Last Updated on by Kendrick
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I quickly took a night train from Warsaw. One of the perks of volunteering is the company offers a free walking tour of Prague. I actually learned a lot about Prague’s history from this tour. I learned much about Prague’s history as the tour group walked around the old city.
The following day, all volunteers gathered at the train station to board a mini bus that would take us to the accommodation we were staying in. To my surprise, the English conversation program was held in a castle 2-hours away from Prague, which was exciting because I’ve never stayed in a castle before.
The volunteer work itself was a different story.
A Challenging Workaway Experience
I found it much more challenging having English conversations with the Czech and Slovaks. After speaking to the locals, I discovered it’s probably because they haven’t embraced English as much as their neighbouring countries.
In Poland, the locals want the American dream, and many of them, especially the younger generation can speak some English. Their movies are in English with Polish subtitles, and many of them watch English Netflix. As a result, they develop an ear for the language.
In Czech Republic and Slovakia, English programs and movies are dubbed, which minimizes their exposure to English.
After having English conversations for 10-12 hours a day for the next 5 days, I was often left exhausted. Unlike my previous volunteer experience in Poland, I just didn’t connect with the locals or fellow volunteers.
I had left Poland with new friends, many of whom I hung out with even after the program ended. This was not the case in Czech Republic. I will probably never see any of these individuals I worked with again. However, I realized this is just part of travel. You won’t be best friends with everyone, nor will your experience be amazing every time.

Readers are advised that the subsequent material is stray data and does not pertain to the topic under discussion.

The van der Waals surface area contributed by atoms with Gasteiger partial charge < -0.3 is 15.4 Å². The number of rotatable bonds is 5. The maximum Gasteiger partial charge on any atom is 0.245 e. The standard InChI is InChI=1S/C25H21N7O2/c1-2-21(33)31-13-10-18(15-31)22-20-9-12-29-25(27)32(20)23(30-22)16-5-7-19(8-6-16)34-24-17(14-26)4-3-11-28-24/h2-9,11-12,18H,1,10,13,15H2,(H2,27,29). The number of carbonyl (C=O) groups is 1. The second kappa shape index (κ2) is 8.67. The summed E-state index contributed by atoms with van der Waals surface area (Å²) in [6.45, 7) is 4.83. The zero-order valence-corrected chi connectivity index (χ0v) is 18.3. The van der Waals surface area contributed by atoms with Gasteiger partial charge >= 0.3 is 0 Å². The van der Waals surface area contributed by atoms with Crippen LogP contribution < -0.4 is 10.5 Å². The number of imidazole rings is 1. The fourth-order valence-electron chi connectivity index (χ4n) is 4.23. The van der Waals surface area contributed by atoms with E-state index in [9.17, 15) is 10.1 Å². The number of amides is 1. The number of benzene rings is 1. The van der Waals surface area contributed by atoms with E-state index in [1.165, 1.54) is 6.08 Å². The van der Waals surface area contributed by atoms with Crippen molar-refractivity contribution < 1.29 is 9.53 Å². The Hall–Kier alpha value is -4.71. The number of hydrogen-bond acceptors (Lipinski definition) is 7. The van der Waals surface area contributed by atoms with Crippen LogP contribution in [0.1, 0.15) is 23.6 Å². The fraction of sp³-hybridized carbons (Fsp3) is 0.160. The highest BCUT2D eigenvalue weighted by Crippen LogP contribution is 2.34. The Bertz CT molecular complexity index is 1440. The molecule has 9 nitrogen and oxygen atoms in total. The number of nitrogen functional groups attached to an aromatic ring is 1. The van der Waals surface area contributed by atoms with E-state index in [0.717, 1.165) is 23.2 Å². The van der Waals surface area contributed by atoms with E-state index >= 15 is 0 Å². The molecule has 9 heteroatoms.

On the positive side of things, the food we were served during the volunteer work was quite good and I got to try many local Czech delicacies.
Our rooms was also quite good and despite having a roommate, we had a door separating our rooms giving us a little bit more privacy.
My workaway in Czech Republic was one of the few that had working wifi in our rooms which I saw as a huge bonus so I can get some blogging work done.
Overall, I learned the valuable lesson not to book two English teaching workaway back to back. It is exhausting having to converse with people all day, especially when you don’t have a connection and the conversation ends up feeling forced.
Despite my volunteer work in Czech Republic being not one of the best ones I’ve experienced, I overall had a great time volunteering and will definitely participate more in the future. I think this is a great way to travel through Europe and get to know the locals and see which countries you can connect with. In the future, I’d like to try volunteering in Malta, Ireland, and Romania. Volunteering to teach English in Europe is a very interesting experience that I highly recommend to everyone who’s looking to travel on a budget.
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